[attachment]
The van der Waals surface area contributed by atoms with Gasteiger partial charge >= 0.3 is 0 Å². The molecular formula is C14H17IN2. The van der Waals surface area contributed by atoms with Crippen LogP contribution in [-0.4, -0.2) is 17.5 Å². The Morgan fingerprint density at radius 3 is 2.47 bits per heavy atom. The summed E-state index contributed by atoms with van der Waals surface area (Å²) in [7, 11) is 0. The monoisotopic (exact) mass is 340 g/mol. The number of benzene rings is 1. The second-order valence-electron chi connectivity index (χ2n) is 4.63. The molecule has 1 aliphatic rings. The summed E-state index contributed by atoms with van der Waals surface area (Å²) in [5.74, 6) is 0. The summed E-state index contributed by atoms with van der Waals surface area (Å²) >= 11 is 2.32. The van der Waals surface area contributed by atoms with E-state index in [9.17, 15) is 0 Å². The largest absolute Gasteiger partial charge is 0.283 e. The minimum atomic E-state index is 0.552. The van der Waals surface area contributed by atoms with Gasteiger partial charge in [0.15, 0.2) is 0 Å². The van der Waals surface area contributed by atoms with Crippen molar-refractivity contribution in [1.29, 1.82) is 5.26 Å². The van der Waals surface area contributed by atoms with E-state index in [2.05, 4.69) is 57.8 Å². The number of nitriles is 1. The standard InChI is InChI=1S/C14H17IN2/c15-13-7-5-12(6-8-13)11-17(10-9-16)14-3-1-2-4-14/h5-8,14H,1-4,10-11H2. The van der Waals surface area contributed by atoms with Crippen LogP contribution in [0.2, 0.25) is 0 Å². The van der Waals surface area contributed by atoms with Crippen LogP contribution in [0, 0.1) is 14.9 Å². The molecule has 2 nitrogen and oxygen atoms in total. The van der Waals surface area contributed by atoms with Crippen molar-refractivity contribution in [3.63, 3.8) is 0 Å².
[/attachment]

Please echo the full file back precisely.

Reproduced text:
The van der Waals surface area contributed by atoms with Gasteiger partial charge >= 0.3 is 0 Å². The molecular formula is C14H17IN2. The van der Waals surface area contributed by atoms with Crippen LogP contribution in [-0.4, -0.2) is 17.5 Å². The Morgan fingerprint density at radius 3 is 2.47 bits per heavy atom. The summed E-state index contributed by atoms with van der Waals surface area (Å²) in [7, 11) is 0. The monoisotopic (exact) mass is 340 g/mol. The number of benzene rings is 1. The second-order valence-electron chi connectivity index (χ2n) is 4.63. The molecule has 1 aliphatic rings. The summed E-state index contributed by atoms with van der Waals surface area (Å²) in [5.74, 6) is 0. The summed E-state index contributed by atoms with van der Waals surface area (Å²) >= 11 is 2.32. The van der Waals surface area contributed by atoms with E-state index in [9.17, 15) is 0 Å². The largest absolute Gasteiger partial charge is 0.283 e. The minimum atomic E-state index is 0.552. The van der Waals surface area contributed by atoms with Gasteiger partial charge in [0.15, 0.2) is 0 Å². The van der Waals surface area contributed by atoms with Crippen molar-refractivity contribution in [1.29, 1.82) is 5.26 Å². The van der Waals surface area contributed by atoms with E-state index in [2.05, 4.69) is 57.8 Å². The number of nitriles is 1. The standard InChI is InChI=1S/C14H17IN2/c15-13-7-5-12(6-8-13)11-17(10-9-16)14-3-1-2-4-14/h5-8,14H,1-4,10-11H2. The van der Waals surface area contributed by atoms with Crippen LogP contribution in [0.2, 0.25) is 0 Å². The van der Waals surface area contributed by atoms with Crippen LogP contribution in [0, 0.1) is 14.9 Å². The molecule has 2 nitrogen and oxygen atoms in total. The van der Waals surface area contributed by atoms with Crippen molar-refractivity contribution in [3.63, 3.8) is 0 Å².